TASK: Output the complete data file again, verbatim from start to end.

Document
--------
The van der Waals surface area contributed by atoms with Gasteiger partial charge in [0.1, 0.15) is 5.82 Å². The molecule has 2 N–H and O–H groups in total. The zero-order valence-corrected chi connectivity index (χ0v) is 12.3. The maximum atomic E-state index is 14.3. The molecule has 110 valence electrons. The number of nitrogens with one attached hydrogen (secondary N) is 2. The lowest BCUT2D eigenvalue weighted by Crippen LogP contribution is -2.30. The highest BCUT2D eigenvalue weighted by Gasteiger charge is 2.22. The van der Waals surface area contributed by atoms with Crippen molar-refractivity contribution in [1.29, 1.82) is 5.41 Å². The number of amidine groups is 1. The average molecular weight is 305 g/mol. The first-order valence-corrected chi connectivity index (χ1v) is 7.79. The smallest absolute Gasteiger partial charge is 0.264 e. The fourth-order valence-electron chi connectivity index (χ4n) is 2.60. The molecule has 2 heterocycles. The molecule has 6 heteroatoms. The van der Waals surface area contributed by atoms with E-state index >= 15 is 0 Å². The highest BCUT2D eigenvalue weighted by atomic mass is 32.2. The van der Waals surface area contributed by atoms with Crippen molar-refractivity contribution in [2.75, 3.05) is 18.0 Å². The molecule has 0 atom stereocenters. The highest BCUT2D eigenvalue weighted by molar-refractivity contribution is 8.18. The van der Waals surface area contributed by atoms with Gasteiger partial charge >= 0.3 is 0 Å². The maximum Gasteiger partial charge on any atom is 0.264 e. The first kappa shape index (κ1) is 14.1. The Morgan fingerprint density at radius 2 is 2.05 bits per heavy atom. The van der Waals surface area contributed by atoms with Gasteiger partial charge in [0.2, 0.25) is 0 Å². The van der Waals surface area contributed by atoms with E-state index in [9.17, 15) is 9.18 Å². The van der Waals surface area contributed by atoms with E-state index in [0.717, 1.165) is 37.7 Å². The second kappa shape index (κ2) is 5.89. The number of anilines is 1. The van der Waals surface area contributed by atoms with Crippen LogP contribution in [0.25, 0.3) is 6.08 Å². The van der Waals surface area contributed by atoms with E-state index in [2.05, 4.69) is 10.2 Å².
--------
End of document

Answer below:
The van der Waals surface area contributed by atoms with Gasteiger partial charge in [0.1, 0.15) is 5.82 Å². The molecule has 2 N–H and O–H groups in total. The zero-order valence-corrected chi connectivity index (χ0v) is 12.3. The maximum atomic E-state index is 14.3. The molecule has 110 valence electrons. The number of nitrogens with one attached hydrogen (secondary N) is 2. The lowest BCUT2D eigenvalue weighted by Crippen LogP contribution is -2.30. The highest BCUT2D eigenvalue weighted by Gasteiger charge is 2.22. The van der Waals surface area contributed by atoms with Crippen molar-refractivity contribution in [1.29, 1.82) is 5.41 Å². The number of amidine groups is 1. The average molecular weight is 305 g/mol. The first-order valence-corrected chi connectivity index (χ1v) is 7.79. The smallest absolute Gasteiger partial charge is 0.264 e. The fourth-order valence-electron chi connectivity index (χ4n) is 2.60. The molecule has 2 heterocycles. The molecule has 6 heteroatoms. The van der Waals surface area contributed by atoms with E-state index >= 15 is 0 Å². The highest BCUT2D eigenvalue weighted by atomic mass is 32.2. The van der Waals surface area contributed by atoms with Crippen molar-refractivity contribution in [2.75, 3.05) is 18.0 Å². The molecule has 0 atom stereocenters. The highest BCUT2D eigenvalue weighted by molar-refractivity contribution is 8.18. The van der Waals surface area contributed by atoms with Gasteiger partial charge >= 0.3 is 0 Å². The maximum Gasteiger partial charge on any atom is 0.264 e. The first kappa shape index (κ1) is 14.1. The Morgan fingerprint density at radius 2 is 2.05 bits per heavy atom. The van der Waals surface area contributed by atoms with Gasteiger partial charge in [0.2, 0.25) is 0 Å². The van der Waals surface area contributed by atoms with E-state index in [9.17, 15) is 9.18 Å². The van der Waals surface area contributed by atoms with E-state index in [0.717, 1.165) is 37.7 Å². The second kappa shape index (κ2) is 5.89. The number of anilines is 1. The van der Waals surface area contributed by atoms with Crippen LogP contribution in [0.25, 0.3) is 6.08 Å². The van der Waals surface area contributed by atoms with E-state index in [2.05, 4.69) is 10.2 Å².